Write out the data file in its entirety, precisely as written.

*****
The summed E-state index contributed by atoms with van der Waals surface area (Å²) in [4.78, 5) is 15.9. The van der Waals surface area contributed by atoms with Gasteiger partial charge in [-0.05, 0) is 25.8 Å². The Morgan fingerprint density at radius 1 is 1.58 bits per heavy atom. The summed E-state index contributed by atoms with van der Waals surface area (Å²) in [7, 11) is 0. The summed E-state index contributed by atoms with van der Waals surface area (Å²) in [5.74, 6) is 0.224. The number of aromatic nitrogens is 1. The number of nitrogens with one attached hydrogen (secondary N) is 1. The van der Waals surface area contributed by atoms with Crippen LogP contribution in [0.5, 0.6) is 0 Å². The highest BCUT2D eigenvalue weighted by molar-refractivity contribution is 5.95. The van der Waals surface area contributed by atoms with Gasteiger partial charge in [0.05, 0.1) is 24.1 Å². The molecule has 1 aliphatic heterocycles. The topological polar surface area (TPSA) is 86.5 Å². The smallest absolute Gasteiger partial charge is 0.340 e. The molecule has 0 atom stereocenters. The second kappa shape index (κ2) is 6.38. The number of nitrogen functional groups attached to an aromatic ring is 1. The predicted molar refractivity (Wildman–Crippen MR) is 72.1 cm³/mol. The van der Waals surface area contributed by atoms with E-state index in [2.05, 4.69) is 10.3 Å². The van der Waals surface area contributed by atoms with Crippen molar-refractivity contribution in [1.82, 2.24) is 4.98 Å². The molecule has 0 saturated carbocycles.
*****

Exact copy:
The summed E-state index contributed by atoms with van der Waals surface area (Å²) in [4.78, 5) is 15.9. The van der Waals surface area contributed by atoms with Gasteiger partial charge in [-0.05, 0) is 25.8 Å². The Morgan fingerprint density at radius 1 is 1.58 bits per heavy atom. The summed E-state index contributed by atoms with van der Waals surface area (Å²) in [7, 11) is 0. The summed E-state index contributed by atoms with van der Waals surface area (Å²) in [5.74, 6) is 0.224. The number of aromatic nitrogens is 1. The number of nitrogens with one attached hydrogen (secondary N) is 1. The van der Waals surface area contributed by atoms with Crippen LogP contribution in [0.5, 0.6) is 0 Å². The highest BCUT2D eigenvalue weighted by molar-refractivity contribution is 5.95. The van der Waals surface area contributed by atoms with Gasteiger partial charge in [0.05, 0.1) is 24.1 Å². The molecule has 1 aliphatic heterocycles. The topological polar surface area (TPSA) is 86.5 Å². The smallest absolute Gasteiger partial charge is 0.340 e. The molecule has 0 atom stereocenters. The second kappa shape index (κ2) is 6.38. The number of nitrogen functional groups attached to an aromatic ring is 1. The predicted molar refractivity (Wildman–Crippen MR) is 72.1 cm³/mol. The van der Waals surface area contributed by atoms with E-state index in [2.05, 4.69) is 10.3 Å². The van der Waals surface area contributed by atoms with Crippen molar-refractivity contribution in [1.82, 2.24) is 4.98 Å². The molecule has 0 saturated carbocycles.